KIMONO

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JAPANESE OBI WEAVES, DYES & STICHES

The vast majority of obi produced in Japan today comes from a district in Kyoto known as Nishijin. Nishijin has been the centre of the Japanese textile industry since the 15th century. Nishijin is renowned for its brocade, twill and gauze production. In the late 1800's, jacquard loom was introduced to replace draw loom.

The high quality brocade produced by the Nishijin artisans is known as 'nishiki', which literally means 'beautiful colour combination'. Nishiki is characterised by the lavish use of gold and silver threads to make patterns of flowers, birds and traditional geometric designs. Another style of obi produced in Nishijin is 'tsuzure' or tapestry. Both brocade and tapestry obis are the most ornate and expensive of all obis.

Lightweight obi is made using an open weave technique. The resulting a gauze-like material, commonly referred as 'karami ori', is worn in warm weather or with a casual kimono. Another distinctive silk weave popular in the summer is the Hakata obi, which is named after the area in Kyushu where it originated. Hakata obi is characterised by a series of woven stripes.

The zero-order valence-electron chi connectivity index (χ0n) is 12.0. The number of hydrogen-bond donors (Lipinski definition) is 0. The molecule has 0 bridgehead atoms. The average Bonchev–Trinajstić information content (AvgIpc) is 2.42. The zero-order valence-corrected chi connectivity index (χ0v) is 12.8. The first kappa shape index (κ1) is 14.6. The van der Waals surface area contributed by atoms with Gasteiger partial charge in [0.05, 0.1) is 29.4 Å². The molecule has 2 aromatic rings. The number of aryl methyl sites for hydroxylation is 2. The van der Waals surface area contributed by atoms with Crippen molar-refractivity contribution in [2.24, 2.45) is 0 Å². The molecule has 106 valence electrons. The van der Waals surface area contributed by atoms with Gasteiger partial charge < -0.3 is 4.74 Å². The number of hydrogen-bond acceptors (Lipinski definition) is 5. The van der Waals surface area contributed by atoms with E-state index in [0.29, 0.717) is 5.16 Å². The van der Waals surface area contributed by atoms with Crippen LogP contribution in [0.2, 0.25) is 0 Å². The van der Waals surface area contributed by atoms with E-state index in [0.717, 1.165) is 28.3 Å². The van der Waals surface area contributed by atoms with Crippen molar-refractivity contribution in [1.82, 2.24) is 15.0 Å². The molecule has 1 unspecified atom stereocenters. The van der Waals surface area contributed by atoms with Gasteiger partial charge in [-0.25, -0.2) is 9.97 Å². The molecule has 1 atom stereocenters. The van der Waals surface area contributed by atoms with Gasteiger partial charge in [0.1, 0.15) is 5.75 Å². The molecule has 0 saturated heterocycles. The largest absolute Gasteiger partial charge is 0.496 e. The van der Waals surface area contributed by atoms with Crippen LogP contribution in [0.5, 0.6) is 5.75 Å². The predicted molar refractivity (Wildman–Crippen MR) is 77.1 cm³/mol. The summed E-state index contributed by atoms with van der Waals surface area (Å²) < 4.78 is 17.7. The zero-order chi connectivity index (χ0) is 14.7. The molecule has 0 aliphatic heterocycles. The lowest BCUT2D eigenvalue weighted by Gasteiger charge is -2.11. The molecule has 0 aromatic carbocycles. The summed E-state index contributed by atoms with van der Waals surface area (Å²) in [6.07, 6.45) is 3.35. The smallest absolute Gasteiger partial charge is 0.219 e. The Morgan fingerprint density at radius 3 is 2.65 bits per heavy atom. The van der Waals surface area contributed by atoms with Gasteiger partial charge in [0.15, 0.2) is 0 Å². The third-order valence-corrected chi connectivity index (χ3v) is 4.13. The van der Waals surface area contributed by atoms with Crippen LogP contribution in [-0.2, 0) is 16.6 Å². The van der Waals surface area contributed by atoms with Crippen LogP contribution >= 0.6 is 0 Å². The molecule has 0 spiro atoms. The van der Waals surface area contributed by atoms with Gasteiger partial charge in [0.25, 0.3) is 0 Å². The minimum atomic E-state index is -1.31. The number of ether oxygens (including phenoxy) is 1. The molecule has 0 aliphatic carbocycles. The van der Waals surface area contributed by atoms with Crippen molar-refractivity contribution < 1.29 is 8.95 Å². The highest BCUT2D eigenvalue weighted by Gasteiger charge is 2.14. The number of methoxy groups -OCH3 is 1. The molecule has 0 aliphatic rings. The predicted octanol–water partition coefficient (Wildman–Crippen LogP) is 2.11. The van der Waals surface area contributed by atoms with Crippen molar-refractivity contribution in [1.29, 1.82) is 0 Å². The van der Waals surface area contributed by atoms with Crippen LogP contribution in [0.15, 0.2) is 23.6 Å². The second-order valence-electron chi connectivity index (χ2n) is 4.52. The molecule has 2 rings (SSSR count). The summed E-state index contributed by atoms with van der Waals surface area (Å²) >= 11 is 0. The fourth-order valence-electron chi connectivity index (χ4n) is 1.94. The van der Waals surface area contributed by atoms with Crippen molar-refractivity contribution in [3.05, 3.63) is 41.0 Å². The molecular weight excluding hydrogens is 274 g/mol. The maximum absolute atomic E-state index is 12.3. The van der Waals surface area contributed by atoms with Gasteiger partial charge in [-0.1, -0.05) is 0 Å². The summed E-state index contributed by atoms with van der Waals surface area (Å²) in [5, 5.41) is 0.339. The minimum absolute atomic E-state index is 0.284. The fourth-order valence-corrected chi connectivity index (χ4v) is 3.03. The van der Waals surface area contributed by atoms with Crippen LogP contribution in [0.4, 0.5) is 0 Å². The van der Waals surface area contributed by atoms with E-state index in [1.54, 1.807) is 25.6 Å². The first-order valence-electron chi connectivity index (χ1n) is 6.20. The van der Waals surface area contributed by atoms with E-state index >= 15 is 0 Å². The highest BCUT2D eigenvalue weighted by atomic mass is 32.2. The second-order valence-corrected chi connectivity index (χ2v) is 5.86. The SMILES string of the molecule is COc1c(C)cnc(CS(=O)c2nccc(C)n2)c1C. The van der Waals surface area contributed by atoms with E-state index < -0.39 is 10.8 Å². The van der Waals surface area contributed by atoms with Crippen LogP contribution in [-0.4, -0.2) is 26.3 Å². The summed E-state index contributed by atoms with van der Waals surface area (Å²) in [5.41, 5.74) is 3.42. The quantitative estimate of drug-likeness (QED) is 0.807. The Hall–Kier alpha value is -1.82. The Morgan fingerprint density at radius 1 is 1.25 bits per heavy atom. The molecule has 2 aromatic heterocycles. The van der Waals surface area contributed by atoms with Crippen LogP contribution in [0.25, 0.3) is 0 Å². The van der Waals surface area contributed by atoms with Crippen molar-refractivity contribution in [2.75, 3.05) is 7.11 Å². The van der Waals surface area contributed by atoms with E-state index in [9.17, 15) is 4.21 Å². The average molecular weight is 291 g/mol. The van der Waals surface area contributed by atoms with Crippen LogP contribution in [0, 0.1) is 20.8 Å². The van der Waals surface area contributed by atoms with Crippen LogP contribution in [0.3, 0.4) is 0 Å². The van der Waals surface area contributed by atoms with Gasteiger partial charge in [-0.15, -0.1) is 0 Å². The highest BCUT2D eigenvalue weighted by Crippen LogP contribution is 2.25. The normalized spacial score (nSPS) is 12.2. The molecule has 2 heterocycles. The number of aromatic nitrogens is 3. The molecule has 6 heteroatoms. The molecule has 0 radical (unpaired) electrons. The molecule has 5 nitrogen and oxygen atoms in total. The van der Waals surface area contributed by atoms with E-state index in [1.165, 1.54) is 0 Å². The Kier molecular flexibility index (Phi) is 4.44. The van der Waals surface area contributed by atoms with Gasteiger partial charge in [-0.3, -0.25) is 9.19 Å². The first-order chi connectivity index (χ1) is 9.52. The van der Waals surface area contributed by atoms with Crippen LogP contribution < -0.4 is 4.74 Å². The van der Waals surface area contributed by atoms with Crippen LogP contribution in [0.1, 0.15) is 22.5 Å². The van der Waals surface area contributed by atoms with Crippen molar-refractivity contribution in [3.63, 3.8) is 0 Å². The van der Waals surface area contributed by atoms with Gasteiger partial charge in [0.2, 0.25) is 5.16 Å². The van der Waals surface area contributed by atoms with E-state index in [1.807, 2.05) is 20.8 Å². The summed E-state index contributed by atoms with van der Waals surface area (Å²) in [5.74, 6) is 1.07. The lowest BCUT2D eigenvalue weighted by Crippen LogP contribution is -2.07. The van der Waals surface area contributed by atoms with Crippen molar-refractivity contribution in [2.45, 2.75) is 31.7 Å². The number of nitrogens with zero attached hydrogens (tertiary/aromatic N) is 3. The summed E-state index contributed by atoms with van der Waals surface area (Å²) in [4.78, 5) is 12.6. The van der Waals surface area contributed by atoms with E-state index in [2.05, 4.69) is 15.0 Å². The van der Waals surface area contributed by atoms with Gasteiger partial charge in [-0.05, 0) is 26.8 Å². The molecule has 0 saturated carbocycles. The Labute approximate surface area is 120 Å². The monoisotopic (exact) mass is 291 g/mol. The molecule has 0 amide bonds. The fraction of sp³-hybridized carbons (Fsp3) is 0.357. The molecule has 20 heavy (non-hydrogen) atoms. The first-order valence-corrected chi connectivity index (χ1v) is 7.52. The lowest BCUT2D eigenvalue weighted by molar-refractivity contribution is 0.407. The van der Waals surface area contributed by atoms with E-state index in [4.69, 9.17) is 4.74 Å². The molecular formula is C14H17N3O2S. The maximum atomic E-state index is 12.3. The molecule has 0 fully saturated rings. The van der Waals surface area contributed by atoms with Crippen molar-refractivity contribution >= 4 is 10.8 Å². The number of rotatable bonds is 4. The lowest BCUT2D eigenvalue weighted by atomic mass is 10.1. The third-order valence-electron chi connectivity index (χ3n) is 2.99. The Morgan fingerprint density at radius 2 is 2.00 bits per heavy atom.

An unlined obi or kimono is termed 'hitoe', meaning 'single layer'. A double layer obi or kimono, on the other hand, is known as 'hara-awase'. Any design or weave, which reflects a Chinese influence, is called 'kara ori'.

In addition to weaving, other techniques may be employed to enhance the design of an obi or a kimono. These include stencilling and hand painting, gold and silver leaf imprints, and embroidery.

Japanese embroidery consists of several different stitches, primarily satin, split and couching stitches. Couching stitch is much longer than the other two stiches. Cotton thread used in couching may be covered in gold or silver foil to create a luxurious design. A variation on the French knot may also be used to add depth and colour to an obi or a kimono.

Some obi may have embroidered kanji characters on one end. These kanji characters may represent the signature of the shop or the obi designer. Sometimes, the family crest of the shop owner may also be embroidered along with the shop name.

History of the Obi
Obi Weaves, Dyes & Stitches
Types of Obi
Modern uses for kimono Obi



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